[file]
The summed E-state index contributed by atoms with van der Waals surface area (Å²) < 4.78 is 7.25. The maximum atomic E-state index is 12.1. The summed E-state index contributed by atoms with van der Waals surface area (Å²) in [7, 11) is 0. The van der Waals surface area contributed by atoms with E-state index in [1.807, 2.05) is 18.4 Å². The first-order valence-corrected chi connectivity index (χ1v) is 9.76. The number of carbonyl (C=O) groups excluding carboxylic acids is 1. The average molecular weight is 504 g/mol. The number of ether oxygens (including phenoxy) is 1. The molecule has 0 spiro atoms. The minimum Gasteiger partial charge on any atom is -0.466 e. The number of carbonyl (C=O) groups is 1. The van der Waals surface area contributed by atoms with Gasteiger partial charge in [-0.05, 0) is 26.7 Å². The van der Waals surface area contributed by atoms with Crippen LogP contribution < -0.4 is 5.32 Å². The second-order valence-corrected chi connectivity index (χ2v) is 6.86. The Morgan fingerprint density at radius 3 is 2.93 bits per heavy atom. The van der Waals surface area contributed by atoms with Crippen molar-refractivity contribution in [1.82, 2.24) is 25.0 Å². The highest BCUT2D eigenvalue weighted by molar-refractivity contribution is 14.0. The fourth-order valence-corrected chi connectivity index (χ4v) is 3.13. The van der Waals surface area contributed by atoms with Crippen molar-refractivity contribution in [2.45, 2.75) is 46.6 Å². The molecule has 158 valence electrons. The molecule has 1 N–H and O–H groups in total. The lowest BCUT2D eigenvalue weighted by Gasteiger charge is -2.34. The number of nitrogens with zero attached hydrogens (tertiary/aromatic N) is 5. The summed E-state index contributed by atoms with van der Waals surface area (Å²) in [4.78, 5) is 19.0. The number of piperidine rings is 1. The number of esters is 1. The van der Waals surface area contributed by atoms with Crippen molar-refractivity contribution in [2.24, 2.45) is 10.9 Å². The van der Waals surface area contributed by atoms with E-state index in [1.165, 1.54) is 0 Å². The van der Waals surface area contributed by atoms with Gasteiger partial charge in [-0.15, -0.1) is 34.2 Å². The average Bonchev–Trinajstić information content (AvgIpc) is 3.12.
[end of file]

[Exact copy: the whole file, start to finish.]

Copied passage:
The summed E-state index contributed by atoms with van der Waals surface area (Å²) < 4.78 is 7.25. The maximum atomic E-state index is 12.1. The summed E-state index contributed by atoms with van der Waals surface area (Å²) in [7, 11) is 0. The van der Waals surface area contributed by atoms with E-state index in [1.807, 2.05) is 18.4 Å². The first-order valence-corrected chi connectivity index (χ1v) is 9.76. The number of carbonyl (C=O) groups excluding carboxylic acids is 1. The average molecular weight is 504 g/mol. The number of ether oxygens (including phenoxy) is 1. The molecule has 0 spiro atoms. The minimum Gasteiger partial charge on any atom is -0.466 e. The number of carbonyl (C=O) groups is 1. The van der Waals surface area contributed by atoms with Gasteiger partial charge in [-0.05, 0) is 26.7 Å². The van der Waals surface area contributed by atoms with Crippen LogP contribution < -0.4 is 5.32 Å². The second-order valence-corrected chi connectivity index (χ2v) is 6.86. The Morgan fingerprint density at radius 3 is 2.93 bits per heavy atom. The van der Waals surface area contributed by atoms with Crippen molar-refractivity contribution in [1.82, 2.24) is 25.0 Å². The highest BCUT2D eigenvalue weighted by molar-refractivity contribution is 14.0. The fourth-order valence-corrected chi connectivity index (χ4v) is 3.13. The van der Waals surface area contributed by atoms with Crippen molar-refractivity contribution in [2.45, 2.75) is 46.6 Å². The molecule has 158 valence electrons. The molecule has 1 N–H and O–H groups in total. The lowest BCUT2D eigenvalue weighted by Gasteiger charge is -2.34. The number of nitrogens with zero attached hydrogens (tertiary/aromatic N) is 5. The summed E-state index contributed by atoms with van der Waals surface area (Å²) in [4.78, 5) is 19.0. The number of piperidine rings is 1. The number of esters is 1. The van der Waals surface area contributed by atoms with Crippen molar-refractivity contribution in [2.24, 2.45) is 10.9 Å². The van der Waals surface area contributed by atoms with E-state index in [1.165, 1.54) is 0 Å². The van der Waals surface area contributed by atoms with Gasteiger partial charge in [-0.15, -0.1) is 34.2 Å². The average Bonchev–Trinajstić information content (AvgIpc) is 3.12.